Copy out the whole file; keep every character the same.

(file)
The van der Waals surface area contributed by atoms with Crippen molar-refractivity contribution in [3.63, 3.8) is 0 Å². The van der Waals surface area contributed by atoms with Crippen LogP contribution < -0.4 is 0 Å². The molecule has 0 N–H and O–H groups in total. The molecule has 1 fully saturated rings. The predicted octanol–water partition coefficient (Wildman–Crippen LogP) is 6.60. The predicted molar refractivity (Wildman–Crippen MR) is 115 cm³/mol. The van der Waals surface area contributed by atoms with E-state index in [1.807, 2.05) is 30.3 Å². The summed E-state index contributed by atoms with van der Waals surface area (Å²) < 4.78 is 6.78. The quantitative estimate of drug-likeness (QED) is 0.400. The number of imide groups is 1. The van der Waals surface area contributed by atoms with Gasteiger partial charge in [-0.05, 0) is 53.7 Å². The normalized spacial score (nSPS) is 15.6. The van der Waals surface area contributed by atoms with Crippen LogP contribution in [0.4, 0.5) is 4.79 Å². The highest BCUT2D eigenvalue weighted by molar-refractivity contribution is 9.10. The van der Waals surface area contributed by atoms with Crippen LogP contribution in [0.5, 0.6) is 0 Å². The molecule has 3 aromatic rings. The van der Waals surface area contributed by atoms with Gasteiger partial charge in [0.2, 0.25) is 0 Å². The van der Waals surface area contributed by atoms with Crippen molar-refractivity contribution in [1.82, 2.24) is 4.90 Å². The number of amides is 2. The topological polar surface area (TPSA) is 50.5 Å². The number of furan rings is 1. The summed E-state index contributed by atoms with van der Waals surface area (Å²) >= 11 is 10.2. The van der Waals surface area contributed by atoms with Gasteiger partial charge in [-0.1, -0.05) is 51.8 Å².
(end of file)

The van der Waals surface area contributed by atoms with Crippen molar-refractivity contribution in [3.63, 3.8) is 0 Å². The van der Waals surface area contributed by atoms with Crippen LogP contribution < -0.4 is 0 Å². The molecule has 0 N–H and O–H groups in total. The molecule has 1 fully saturated rings. The predicted octanol–water partition coefficient (Wildman–Crippen LogP) is 6.60. The predicted molar refractivity (Wildman–Crippen MR) is 115 cm³/mol. The van der Waals surface area contributed by atoms with E-state index in [1.807, 2.05) is 30.3 Å². The summed E-state index contributed by atoms with van der Waals surface area (Å²) < 4.78 is 6.78. The quantitative estimate of drug-likeness (QED) is 0.400. The number of imide groups is 1. The van der Waals surface area contributed by atoms with Gasteiger partial charge in [-0.05, 0) is 53.7 Å². The normalized spacial score (nSPS) is 15.6. The van der Waals surface area contributed by atoms with Crippen LogP contribution in [0.4, 0.5) is 4.79 Å². The highest BCUT2D eigenvalue weighted by molar-refractivity contribution is 9.10. The van der Waals surface area contributed by atoms with Crippen LogP contribution in [0.5, 0.6) is 0 Å². The molecule has 3 aromatic rings. The van der Waals surface area contributed by atoms with Gasteiger partial charge in [0.2, 0.25) is 0 Å². The van der Waals surface area contributed by atoms with Crippen molar-refractivity contribution in [1.82, 2.24) is 4.90 Å². The number of amides is 2. The topological polar surface area (TPSA) is 50.5 Å². The number of furan rings is 1. The summed E-state index contributed by atoms with van der Waals surface area (Å²) >= 11 is 10.2. The van der Waals surface area contributed by atoms with Gasteiger partial charge in [-0.1, -0.05) is 51.8 Å².